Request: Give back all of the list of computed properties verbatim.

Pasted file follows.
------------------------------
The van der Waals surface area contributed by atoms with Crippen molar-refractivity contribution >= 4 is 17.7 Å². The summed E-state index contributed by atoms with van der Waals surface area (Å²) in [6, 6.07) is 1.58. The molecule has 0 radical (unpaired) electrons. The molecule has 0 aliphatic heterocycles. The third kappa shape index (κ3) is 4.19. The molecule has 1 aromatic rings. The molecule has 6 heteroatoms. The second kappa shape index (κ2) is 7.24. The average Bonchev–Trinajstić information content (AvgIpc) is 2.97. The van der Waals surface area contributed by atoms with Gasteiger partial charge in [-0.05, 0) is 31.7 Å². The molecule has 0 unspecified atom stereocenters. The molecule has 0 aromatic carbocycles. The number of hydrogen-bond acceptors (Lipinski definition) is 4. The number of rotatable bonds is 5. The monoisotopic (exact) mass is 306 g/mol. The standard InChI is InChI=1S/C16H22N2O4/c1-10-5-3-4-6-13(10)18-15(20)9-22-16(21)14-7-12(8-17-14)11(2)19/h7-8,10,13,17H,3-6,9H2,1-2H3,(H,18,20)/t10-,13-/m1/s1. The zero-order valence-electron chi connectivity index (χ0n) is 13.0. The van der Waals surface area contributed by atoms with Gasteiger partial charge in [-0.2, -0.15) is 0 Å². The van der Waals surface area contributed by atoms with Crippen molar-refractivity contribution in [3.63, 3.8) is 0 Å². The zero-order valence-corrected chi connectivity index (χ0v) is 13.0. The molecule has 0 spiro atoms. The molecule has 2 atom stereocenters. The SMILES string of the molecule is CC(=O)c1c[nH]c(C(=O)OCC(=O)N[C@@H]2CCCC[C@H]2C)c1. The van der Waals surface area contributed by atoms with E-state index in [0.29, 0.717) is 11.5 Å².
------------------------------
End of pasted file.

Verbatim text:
The van der Waals surface area contributed by atoms with Crippen molar-refractivity contribution >= 4 is 17.7 Å². The summed E-state index contributed by atoms with van der Waals surface area (Å²) in [6, 6.07) is 1.58. The molecule has 0 radical (unpaired) electrons. The molecule has 0 aliphatic heterocycles. The third kappa shape index (κ3) is 4.19. The molecule has 1 aromatic rings. The molecule has 6 heteroatoms. The second kappa shape index (κ2) is 7.24. The average Bonchev–Trinajstić information content (AvgIpc) is 2.97. The van der Waals surface area contributed by atoms with Gasteiger partial charge in [-0.05, 0) is 31.7 Å². The molecule has 0 unspecified atom stereocenters. The molecule has 0 aromatic carbocycles. The number of hydrogen-bond acceptors (Lipinski definition) is 4. The number of rotatable bonds is 5. The monoisotopic (exact) mass is 306 g/mol. The standard InChI is InChI=1S/C16H22N2O4/c1-10-5-3-4-6-13(10)18-15(20)9-22-16(21)14-7-12(8-17-14)11(2)19/h7-8,10,13,17H,3-6,9H2,1-2H3,(H,18,20)/t10-,13-/m1/s1. The zero-order valence-electron chi connectivity index (χ0n) is 13.0. The van der Waals surface area contributed by atoms with Gasteiger partial charge in [-0.2, -0.15) is 0 Å². The van der Waals surface area contributed by atoms with Crippen molar-refractivity contribution in [3.63, 3.8) is 0 Å². The zero-order valence-corrected chi connectivity index (χ0v) is 13.0. The molecule has 0 spiro atoms. The molecule has 2 atom stereocenters. The SMILES string of the molecule is CC(=O)c1c[nH]c(C(=O)OCC(=O)N[C@@H]2CCCC[C@H]2C)c1. The van der Waals surface area contributed by atoms with E-state index in [0.29, 0.717) is 11.5 Å².